Reality of the Resurrection

I trust that you had an inspiring worship experience with your local church family last Sunday and that the truth of the resurrection of Jesus is still ringing in your mind. We all know that this biblical truth is a reality every day of the year, but this is the season to give ourselves to special reflection on it. It is also the season for Christian critics to attempt to convince us that it is all a religious fairy tale. I have observed that the History Channel promotes many programs that attack the integrity of the Bible and its version of history, although there are also at the same time programs that seem to defend it. I guess that is the role of historians. My own observation, though, is that the HC slants toward skepticism. One of the latest attacks on the historicity of the Bible is a work by author Bart Ehrman in his book, How Jesus Became God. World Magazine published a very helpful article by New Testament scholar Michael Bird and some of his colleagues that addresses Ehrman’s suggestions in their work, How God Became Jesus. (I haven’t read either of these books yet, but plan to get them as soon as I can.) My point is this: the debate on the historicity and reality of the resurrection of Jesus goes on. I bring up this debate in order to introduce the topic of my posts this week. I would like to share some of the most common attacks on the resurrection and give a short suggestion on how we might respond.

Let’s start with the original spin on the empty tomb: the disciples stole the body during the night.

While they were going, behold, some of the guard went into the city and told the chief priests all that had taken place. And when they had assembled with the elders and taken counsel, they gave a sufficient sum of money to the soldiers and said, “Tell people, ‘His disciples came by night and stole him away while we were asleep.’ And if this comes to the governor’s ears, we will satisfy him and keep you out of trouble.” So they took the money and did as they were directed. And this story has been spread among the Jews to this day. (Mat 28:11-15 ESV)

Let’s examine the practical reality of this possibility.

Pilate said to them, “You have a guard of soldiers. Go, make it as secure as you can.” So they went and made the tomb secure by sealing the stone and setting a guard. (Mat 27:65-66 ESV)

Roman guards were the most disciplined soldiers in history. Falling asleep on the job was punishable by death. That is why the Jews had to assure them that if word got to the governors, they would be their advocates.

Further, the Gospels record how Peter denied Jesus and how the other disciples (except John) fled in fear of the Romans. Are we to believe that they would risk their lives by attacking Roman soldiers and pulling off the robbery of the body of the most publicized “criminal” in the land? Virtually impossible!!

There are two variations of this idea. One is that the Romans and Jews removed the body. The second is that the women disciples went to the wrong tomb. But both of these suggestions are absurd, given the upheaval that the preaching of the disciples caused to the country. A simple way to squelch this new religion would be to produce the body!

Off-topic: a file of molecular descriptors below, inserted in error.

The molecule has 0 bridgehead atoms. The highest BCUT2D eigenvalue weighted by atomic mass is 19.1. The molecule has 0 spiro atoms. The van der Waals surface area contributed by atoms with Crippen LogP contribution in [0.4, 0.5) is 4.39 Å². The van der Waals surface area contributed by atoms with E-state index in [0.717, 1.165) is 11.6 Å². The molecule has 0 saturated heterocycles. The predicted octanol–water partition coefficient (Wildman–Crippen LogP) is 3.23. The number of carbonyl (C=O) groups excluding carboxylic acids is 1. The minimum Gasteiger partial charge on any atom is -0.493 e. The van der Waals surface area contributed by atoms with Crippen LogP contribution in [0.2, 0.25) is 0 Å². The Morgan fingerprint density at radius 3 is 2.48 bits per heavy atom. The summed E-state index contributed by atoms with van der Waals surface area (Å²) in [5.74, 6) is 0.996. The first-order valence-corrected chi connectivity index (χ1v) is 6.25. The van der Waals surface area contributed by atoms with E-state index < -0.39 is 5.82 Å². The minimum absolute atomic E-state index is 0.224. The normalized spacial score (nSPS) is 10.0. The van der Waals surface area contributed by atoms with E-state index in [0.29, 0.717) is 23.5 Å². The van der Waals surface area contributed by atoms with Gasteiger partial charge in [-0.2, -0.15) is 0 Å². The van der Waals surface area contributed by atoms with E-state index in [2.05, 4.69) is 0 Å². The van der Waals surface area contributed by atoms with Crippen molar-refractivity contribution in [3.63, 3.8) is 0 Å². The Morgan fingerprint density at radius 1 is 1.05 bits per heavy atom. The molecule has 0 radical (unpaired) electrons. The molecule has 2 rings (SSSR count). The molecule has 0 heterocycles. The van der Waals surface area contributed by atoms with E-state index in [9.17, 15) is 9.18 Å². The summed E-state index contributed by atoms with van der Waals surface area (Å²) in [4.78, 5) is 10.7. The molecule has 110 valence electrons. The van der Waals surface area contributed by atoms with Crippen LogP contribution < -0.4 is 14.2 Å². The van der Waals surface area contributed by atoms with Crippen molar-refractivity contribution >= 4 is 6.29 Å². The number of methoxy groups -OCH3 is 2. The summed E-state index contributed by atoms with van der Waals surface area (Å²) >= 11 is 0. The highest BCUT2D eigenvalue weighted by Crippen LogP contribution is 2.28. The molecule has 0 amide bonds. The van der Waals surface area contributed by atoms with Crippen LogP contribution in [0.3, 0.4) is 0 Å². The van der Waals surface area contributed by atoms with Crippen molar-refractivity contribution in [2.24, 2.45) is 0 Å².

Another proposed explanation, known as “the Swoon Theory,” is that Jesus was not really dead, but when he was placed in a cool tomb, he became revived, freed himself from the burial cloths, rolled away the tomb, overpowered the Roman guard and escaped. This explanation is almost more impossible than the first. Notice the evidence that Jesus was actually dead by crucifixion.

Since it was the day of Preparation, and so that the bodies would not remain on the cross on the Sabbath (for that Sabbath was a high day), the Jews asked Pilate that their legs might be broken and that they might be taken away. So the soldiers came and broke the legs of the first, and of the other who had been crucified with him. But when they came to Jesus and saw that he was already dead, they did not break his legs. But one of the soldiers pierced his side with a spear, and at once there came out blood and water. (Joh 19:31-34 ESV)

Two facts attest that Jesus was dead. First, the soldiers verified it. These men were vocational executioners. There is no way that they would ever pronounce one of their prisoners dead if there was any doubt. Second, but just to make sure, they thrust a spear in Jesus’ side and out came blood and water, the separation of which is a medical proof of death. John, not having pathology training, would have no idea of this medical phenomenon, which gives confirmation that it was an accurate testimony and not a fabricated spin in order to promote a hoax.

Now, notice a detail about Jesus’ burial.

Nicodemus also, who earlier had come to Jesus by night, came bringing a mixture of myrrh and aloes, about seventy-five pounds in weight. So they took the body of Jesus and bound it in linen cloths with the spices, as is the burial custom of the Jews. (Joh 19:39-40 ESV)

Seventy-five pounds of burial spices. That’s a lot of burial spices. To suggest that Jesus could free himself from this cocoon is incredibly naïve.

Finally, historians tell us that when a victim is crucified, many of his bones are dislodged from their joints (see Psalm 22:14). Have you ever had a bone go out of joint – a shoulder, an elbow, a knee? Even if he would somehow be revived – he would be virtually immobile!

In my next post, I will share one more theory and then draw some practical applications related to the truth of the resurrection.

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